From pandemic disease, to the disasters associated with global warming, to cyberattacks, today we face an increasing array of catastrophic threats. It is striking that, despite the diversity of these threats, experts and officials approach them in common terms: as future events that threaten to disrupt the vital, vulnerable systems upon which modern life depends.
The Government of Emergency tells the story of how this now taken-for-granted way of understanding and managing emergencies arose. Amid the Great Depression, World War II, and the Cold War, an array of experts and officials working in obscure government offices developed a new understanding of the nation as a complex of vital, vulnerable systems. They invented technical and administrative devices to mitigate the nation’s vulnerability, and organized a distinctive form of emergency government that would make it possible to prepare for and manage potentially catastrophic events.
Through these conceptual and technical inventions, Stephen Collier and Andrew Lakoff argue, vulnerability was defined as a particular kind of problem, one that continues to structure the approach of experts, officials, and policymakers to future emergencies.
Stephen J. Collier is professor of city and regional planning at the University of California, Berkeley. He is the author of Post-Soviet Social: Neoliberalism, Social Modernity, Biopolitics (Princeton). Andrew Lakoff is professor of sociology at the University of Southern California. He is the author of Unprepared: Global Health in a Time of Emergency.
"A scholarly tour de force. . . . For those seeking specialization in the anthropology of crises, disasters, and emergencies, this book is required reading."—Roberto E. Barrios, American Anthropologist
"A monumental achievement."—Kathleen Tierney, American Journal of Sociology
“The Government of Emergency is a truly compelling account of the consolidation of a new normative regime of government, one in which vital systems security is a permanent function of the everyday operations of the state. This book is a must-read for our understanding and appreciation of the governmental obligation to protect and sustain life, a crucial insight in this time of global pandemic.”—Janet Roitman, author of Anti-Crisis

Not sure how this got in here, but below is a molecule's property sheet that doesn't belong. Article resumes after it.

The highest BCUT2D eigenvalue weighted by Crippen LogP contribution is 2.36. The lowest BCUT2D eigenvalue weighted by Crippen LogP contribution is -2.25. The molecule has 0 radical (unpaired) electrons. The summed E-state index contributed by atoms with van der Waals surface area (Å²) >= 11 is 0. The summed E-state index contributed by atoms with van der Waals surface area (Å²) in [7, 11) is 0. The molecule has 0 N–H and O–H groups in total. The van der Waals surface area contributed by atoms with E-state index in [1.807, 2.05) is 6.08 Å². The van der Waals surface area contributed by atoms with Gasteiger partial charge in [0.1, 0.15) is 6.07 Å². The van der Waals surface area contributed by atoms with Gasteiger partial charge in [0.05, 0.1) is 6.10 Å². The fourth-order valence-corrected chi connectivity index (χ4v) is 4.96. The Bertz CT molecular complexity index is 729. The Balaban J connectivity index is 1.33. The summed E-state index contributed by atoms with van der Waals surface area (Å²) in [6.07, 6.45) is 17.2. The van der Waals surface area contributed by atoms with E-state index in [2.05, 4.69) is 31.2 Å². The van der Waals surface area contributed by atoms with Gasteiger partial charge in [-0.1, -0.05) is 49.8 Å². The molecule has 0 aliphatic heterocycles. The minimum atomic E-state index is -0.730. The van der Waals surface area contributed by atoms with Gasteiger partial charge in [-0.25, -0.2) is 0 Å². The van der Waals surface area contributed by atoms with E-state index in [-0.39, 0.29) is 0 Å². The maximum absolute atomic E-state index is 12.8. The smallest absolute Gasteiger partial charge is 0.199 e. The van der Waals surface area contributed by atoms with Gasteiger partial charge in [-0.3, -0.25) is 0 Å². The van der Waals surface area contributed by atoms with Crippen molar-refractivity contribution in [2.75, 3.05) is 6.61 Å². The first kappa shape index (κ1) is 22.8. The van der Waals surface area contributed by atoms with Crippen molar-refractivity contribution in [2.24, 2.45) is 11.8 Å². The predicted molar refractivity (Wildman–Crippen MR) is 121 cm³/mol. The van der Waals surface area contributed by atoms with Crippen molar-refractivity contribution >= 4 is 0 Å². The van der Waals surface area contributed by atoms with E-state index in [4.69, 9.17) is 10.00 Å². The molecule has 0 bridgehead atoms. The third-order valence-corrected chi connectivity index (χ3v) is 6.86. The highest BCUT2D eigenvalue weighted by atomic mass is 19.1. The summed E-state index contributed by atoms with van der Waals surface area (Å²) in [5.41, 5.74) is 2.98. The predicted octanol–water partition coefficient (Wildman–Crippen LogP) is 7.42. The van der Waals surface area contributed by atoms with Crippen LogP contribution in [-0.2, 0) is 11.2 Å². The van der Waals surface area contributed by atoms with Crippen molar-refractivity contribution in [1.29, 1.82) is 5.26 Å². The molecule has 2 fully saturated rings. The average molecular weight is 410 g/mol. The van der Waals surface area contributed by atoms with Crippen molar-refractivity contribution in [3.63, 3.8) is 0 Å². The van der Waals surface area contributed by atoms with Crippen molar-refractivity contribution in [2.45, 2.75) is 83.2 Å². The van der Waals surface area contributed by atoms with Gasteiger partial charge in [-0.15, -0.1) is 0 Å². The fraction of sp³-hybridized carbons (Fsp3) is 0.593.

“This original, eye-opening book provides indispensable background to the hopeless, fallible, yet crucial work of coping with modernity’s reflexive risks. Collier and Lakoff unearth the obscure federal agencies that gamed out survival strategies for America’s essential systems—what we now call 'infrastructures'—during the Great Depression, World War II, and the early Cold War.”—Paul N. Edwards, author of A Vast Machine
“It is now commonplace to say that emergencies are becoming normal, but this was not always so. Collier and Lakoff show how this transition was a matter of redeploying governmental apparatus as well as facing new vulnerabilities. The Government of Emergency is crucial reading for an era of pandemics and climate change, when preparedness is constantly demanded and seldom delivered.”—Craig Calhoun, Arizona State University
“Collier and Lakoff offer new thinking on the ways in which a range of phenomena, from economic shocks to nuclear disaster, became objects of governance and expertise, with consequences for national and urban politics. This lucidly written book brings the history of disaster management to life.”—Marieke de Goede, author of Speculative Security
“Collier and Lakoff explore how the Truman and Eisenhower presidencies shaped planning around infrastructure vulnerability during the Cold War and the eras of emergency management and homeland security that followed. The Government of Emergency offers fresh perspectives on a relatively neglected period in postwar America.”—Patrick Roberts, author of Disasters and the American State: How Politicians, Bureaucrats, and the Public Prepare for the Unexpected
“An important account of the evolution of federal governance in times of emergency. The Government of Emergency is an invaluable origin story of the approach to preparedness that is still largely used today.”—Samantha Montano, author of Disasterology: Dispatches from the Frontlines of the Climate Crisis